The Daily Northwestern

Letter to the Editor: Bike-sharing models have bigger issues beyond individual companies

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After narrowly passing a City Council vote two years ago, Divvy stations made their way into Evanston and throughout Northwestern’s campus. This sounds great on paper, and one need look only at the many overburdened bike racks around town and on campus to see how desperate we are for a turnkey bike management program.

That being said: Divvy sucks. Rachel Holtzman’s column in The Daily, “Evanston should invest in dockless bike-share, ditch Divvy,” addresses this. But it’s not just Divvy — it’s the bikeshare model. And ofo would likely be worse.

I have to start by giving my most sardonic congratulations to Motivate — the company that operates Divvy. It has performed a magic trick often paralleled only by billion-dollar sports franchises who get the city to subsidize arena construction: Have the state and communities make the investment, while the business collects the dividends these communities were promised.

Besides the setup costs, Evanston still splits part of the program’s revenues with Motivate for a variety of tasks. This still ignores the fact that customer rides are capped at 45 minutes as of Feb. 1, the stations are sporadic and inconveniently located for many users and the stolen bike fee goes up to $1,200.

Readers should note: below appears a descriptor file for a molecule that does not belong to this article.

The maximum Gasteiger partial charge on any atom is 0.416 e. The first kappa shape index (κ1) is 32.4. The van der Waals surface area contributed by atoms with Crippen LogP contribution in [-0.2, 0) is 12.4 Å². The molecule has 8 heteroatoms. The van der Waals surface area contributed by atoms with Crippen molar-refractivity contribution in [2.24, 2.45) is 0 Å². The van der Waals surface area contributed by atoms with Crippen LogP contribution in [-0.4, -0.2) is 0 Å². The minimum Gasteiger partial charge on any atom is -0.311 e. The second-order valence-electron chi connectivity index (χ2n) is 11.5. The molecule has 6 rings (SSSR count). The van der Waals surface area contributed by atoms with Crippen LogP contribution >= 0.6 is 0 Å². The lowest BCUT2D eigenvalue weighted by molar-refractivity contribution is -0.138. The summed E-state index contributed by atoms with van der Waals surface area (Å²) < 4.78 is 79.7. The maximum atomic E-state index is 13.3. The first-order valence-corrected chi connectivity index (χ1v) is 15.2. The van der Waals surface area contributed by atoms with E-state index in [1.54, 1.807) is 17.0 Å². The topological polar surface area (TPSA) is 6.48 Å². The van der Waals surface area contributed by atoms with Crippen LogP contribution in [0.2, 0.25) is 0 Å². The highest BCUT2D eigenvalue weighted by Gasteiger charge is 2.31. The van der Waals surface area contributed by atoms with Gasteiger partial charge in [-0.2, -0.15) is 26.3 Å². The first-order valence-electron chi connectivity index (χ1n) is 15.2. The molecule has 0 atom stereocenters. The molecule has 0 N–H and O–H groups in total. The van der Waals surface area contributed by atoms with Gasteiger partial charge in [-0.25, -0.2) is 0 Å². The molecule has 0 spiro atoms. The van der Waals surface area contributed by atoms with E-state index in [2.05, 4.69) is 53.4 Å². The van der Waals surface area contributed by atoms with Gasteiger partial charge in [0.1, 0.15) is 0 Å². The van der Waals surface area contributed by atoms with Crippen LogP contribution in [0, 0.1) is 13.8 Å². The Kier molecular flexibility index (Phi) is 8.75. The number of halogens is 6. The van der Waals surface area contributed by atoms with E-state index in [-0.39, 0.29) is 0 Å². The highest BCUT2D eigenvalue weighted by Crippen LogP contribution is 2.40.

Obviously, issues exist with Divvy. But ofo takes it a step further: Under the guise of a student-run cycling initiative, the multinational, Beijing-based company tried to rush a contract by the University — and has tried to do the same in Chicago. Whereas Motivate leeches funds over time, ofo tries to eat markets whole. But their prolific image — mountains of discarded, damaged and broken bikes scattered among “bike graveyards” in major Chinese cities — should give every city planner and facilities manager pause.

All the problems posed by Divvy are the same ones ofo brings. Except, instead of this chaos being organized into racks, it’s spread all over sidewalks, streets and parking lots too.

Bike-share programs like Divvy and ofo can be incredibly helpful for dense urban areas and tourist destinations, but they quickly become liabilities to suburbs and campuses. Oak Park, for example, recently cancelled its agreement with Motivate largely due to the program’s costs and lack of feasibility.

Bike-sharing misses basic community needs, and is only able to sell itself on vapid claims of sustainability and opportunities that are never created — Evanston should consider saying no to the services altogether.

Robert Babich, Communication junior

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